Going into Autumn here in Northern Nevada, we sometimes have the rare opportunity to enjoy both blazing golden aspen trees *and* snowfall at the same time. Usually the leaves are all gone by the time the snow comes, but maybe, just maybe, this year we will get a concurrent leaves+snow day, maybe even two days, and I aim to be ready for a potential American Duchess holiday photoshoot on that elusive day.
Enter the riding habit. With most costume events taking place in the Summer months, I don’t have much/any Winter gear. I’ve had this fabric for more than a year, though, with the plan to make the well-known Snowshill riding habit jacket found in both Patterns of Fashion 1: 1660-1860 and Costume in Detail: Women’s Dress 1730-1930. Here is the original jacket in the National Trust collection:
Snowshill Manor © National Trust / Simon Harris
And these are Nancy Bradfield’s (Costume in Detail):
There is also this gorgeous traveling outfit from Marie Antoinette, made up in blue-grey velvet with silver trim, and a matching taffeta skirt worn over side hoops:
One of the reasons I’ve been procrastinating for so long on making this jacket up is because I wanted to have the time to really niggle in on the tailoring. I’ve never done any proper tailoring, but I would like to try, as I know it has a profound effect on the way a jacket hangs and fits, particularly around the shoulders. I’ve acquired some hair canvas, and have been reading up on Gertie’s New Blog for Better Sewing, in Couture Sewing Techniques, and The Practical Work of Dressmaking & Tailoring, the last written in 1902 and available for free on Google Books. I would also like to try The Victorian Tailor: An Introduction to Period Tailoring, and apply the techniques to women’s coats and jackets like this one.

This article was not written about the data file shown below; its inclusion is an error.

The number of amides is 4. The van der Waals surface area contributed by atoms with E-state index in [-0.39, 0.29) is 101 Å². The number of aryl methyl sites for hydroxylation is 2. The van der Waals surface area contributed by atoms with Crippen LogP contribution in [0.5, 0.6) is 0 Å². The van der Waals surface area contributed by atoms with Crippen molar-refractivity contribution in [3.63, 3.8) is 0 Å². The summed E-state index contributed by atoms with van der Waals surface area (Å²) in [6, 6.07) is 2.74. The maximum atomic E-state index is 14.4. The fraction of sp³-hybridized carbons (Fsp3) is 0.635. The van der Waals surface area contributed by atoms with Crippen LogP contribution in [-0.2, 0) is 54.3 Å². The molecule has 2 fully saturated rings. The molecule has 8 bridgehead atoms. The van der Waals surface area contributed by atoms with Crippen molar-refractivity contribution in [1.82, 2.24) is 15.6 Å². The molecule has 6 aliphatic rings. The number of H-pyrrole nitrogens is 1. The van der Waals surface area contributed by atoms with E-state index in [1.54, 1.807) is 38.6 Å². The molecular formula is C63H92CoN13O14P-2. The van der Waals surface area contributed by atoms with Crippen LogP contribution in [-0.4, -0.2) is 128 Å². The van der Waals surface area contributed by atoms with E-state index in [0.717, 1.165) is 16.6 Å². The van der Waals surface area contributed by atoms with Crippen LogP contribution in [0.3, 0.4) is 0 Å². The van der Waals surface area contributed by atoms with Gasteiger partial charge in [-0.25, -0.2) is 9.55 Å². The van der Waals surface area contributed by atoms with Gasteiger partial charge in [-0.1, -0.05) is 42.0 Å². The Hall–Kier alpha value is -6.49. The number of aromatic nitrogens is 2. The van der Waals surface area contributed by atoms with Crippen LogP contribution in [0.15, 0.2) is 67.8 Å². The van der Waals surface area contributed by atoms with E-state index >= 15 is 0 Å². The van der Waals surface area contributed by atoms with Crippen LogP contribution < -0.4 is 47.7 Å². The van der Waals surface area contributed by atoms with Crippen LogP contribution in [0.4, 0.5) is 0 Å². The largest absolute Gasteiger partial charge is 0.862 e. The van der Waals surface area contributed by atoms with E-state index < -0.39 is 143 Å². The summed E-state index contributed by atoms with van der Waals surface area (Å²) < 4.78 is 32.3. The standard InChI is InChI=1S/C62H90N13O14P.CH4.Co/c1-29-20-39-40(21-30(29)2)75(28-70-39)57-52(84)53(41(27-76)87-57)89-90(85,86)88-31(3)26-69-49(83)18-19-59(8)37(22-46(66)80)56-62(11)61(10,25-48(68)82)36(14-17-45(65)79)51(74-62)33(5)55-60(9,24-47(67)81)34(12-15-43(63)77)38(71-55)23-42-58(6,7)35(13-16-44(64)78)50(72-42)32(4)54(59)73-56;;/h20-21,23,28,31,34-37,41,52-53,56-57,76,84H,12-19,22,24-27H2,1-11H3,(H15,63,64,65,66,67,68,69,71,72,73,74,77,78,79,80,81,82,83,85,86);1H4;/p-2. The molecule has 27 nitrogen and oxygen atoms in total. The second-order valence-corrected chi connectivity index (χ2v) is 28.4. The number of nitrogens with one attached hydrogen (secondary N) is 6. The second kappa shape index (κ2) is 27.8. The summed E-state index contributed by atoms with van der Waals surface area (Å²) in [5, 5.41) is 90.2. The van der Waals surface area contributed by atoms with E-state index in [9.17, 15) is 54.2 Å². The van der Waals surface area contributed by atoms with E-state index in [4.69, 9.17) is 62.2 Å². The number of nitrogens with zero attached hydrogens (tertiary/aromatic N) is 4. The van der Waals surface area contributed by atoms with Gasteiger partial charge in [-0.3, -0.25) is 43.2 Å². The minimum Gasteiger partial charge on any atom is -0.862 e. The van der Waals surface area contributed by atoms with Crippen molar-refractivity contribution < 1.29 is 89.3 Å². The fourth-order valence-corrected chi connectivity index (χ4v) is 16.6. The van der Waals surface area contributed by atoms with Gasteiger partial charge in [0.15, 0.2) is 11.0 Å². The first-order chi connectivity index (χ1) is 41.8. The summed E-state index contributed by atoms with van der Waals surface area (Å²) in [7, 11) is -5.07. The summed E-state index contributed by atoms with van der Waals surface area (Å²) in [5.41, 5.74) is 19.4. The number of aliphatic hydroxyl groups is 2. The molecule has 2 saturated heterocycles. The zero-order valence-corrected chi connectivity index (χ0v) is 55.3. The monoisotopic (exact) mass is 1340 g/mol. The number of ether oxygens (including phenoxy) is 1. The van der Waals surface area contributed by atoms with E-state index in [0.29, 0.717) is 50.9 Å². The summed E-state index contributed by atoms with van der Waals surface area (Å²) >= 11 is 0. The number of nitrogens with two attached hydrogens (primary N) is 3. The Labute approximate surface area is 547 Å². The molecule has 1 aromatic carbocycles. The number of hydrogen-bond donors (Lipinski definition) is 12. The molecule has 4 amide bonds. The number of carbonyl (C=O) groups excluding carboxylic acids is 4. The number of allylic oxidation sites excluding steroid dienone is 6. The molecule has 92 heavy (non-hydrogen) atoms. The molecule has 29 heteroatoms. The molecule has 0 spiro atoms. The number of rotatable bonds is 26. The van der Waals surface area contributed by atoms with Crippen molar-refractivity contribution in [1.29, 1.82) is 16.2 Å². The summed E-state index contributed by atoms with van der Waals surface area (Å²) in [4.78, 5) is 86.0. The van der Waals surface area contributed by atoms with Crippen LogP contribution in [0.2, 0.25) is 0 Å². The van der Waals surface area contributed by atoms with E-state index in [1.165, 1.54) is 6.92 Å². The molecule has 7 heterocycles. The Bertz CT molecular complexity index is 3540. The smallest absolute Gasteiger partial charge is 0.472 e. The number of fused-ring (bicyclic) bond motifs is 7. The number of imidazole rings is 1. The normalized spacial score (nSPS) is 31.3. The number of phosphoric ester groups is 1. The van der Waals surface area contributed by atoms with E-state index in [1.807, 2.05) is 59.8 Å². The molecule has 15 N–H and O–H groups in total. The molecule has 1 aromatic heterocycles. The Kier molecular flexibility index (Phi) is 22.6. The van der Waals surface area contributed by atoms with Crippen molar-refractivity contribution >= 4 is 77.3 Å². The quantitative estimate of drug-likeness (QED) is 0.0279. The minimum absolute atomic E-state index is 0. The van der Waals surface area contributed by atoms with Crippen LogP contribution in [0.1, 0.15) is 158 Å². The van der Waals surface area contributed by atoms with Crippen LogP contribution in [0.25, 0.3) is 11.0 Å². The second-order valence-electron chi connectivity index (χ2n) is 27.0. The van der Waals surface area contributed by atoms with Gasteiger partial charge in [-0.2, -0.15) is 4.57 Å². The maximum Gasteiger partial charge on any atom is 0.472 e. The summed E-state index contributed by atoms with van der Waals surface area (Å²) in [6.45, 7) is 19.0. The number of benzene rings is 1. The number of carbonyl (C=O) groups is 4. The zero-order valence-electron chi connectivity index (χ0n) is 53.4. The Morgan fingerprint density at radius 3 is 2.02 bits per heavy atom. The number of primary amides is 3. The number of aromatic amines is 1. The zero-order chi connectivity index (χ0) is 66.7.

The original jacket bodice is lined with stiff linen, with additional canvas stiffening the front edges of the jacket. The skirts of the jacket and the CF facings are pink silk. No other mention of tailoring techniques is made, although from what I perused last night, these “guts” are right in line with those interfacings used in contemporary men’s frock coats.
My velveteen is fairly thin and actually has some funky stretch in it, so I plan to start off by interfacing the bodice pieces completely with the hair canvas, then going from there with stiffening the front edges further, and applying all the linings by hand.
The tailoring is a new thing for me, so I will blog along on anything good/bad/ugly!